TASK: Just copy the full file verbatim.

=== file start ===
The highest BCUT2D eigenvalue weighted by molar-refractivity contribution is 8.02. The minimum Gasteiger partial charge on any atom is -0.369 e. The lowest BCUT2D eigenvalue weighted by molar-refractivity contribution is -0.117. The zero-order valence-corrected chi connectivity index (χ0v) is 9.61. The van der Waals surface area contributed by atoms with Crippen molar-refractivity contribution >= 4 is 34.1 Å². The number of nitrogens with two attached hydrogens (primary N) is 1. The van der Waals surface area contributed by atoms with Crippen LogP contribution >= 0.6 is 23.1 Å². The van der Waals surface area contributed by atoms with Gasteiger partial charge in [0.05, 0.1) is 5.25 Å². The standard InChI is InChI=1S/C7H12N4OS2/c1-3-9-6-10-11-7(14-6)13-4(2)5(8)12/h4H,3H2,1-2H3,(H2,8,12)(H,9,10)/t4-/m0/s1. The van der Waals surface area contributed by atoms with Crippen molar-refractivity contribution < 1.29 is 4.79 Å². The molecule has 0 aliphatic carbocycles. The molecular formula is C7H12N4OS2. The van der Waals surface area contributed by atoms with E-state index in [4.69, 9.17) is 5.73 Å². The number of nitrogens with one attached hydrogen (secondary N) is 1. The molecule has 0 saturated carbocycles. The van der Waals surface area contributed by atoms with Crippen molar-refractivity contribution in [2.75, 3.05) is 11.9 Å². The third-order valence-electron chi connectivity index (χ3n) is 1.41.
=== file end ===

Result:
The highest BCUT2D eigenvalue weighted by molar-refractivity contribution is 8.02. The minimum Gasteiger partial charge on any atom is -0.369 e. The lowest BCUT2D eigenvalue weighted by molar-refractivity contribution is -0.117. The zero-order valence-corrected chi connectivity index (χ0v) is 9.61. The van der Waals surface area contributed by atoms with Crippen molar-refractivity contribution >= 4 is 34.1 Å². The number of nitrogens with two attached hydrogens (primary N) is 1. The van der Waals surface area contributed by atoms with Crippen LogP contribution >= 0.6 is 23.1 Å². The van der Waals surface area contributed by atoms with Gasteiger partial charge in [0.05, 0.1) is 5.25 Å². The standard InChI is InChI=1S/C7H12N4OS2/c1-3-9-6-10-11-7(14-6)13-4(2)5(8)12/h4H,3H2,1-2H3,(H2,8,12)(H,9,10)/t4-/m0/s1. The van der Waals surface area contributed by atoms with Crippen molar-refractivity contribution < 1.29 is 4.79 Å². The molecule has 0 aliphatic carbocycles. The molecular formula is C7H12N4OS2. The van der Waals surface area contributed by atoms with E-state index in [4.69, 9.17) is 5.73 Å². The number of nitrogens with one attached hydrogen (secondary N) is 1. The molecule has 0 saturated carbocycles. The van der Waals surface area contributed by atoms with Crippen molar-refractivity contribution in [2.75, 3.05) is 11.9 Å². The third-order valence-electron chi connectivity index (χ3n) is 1.41.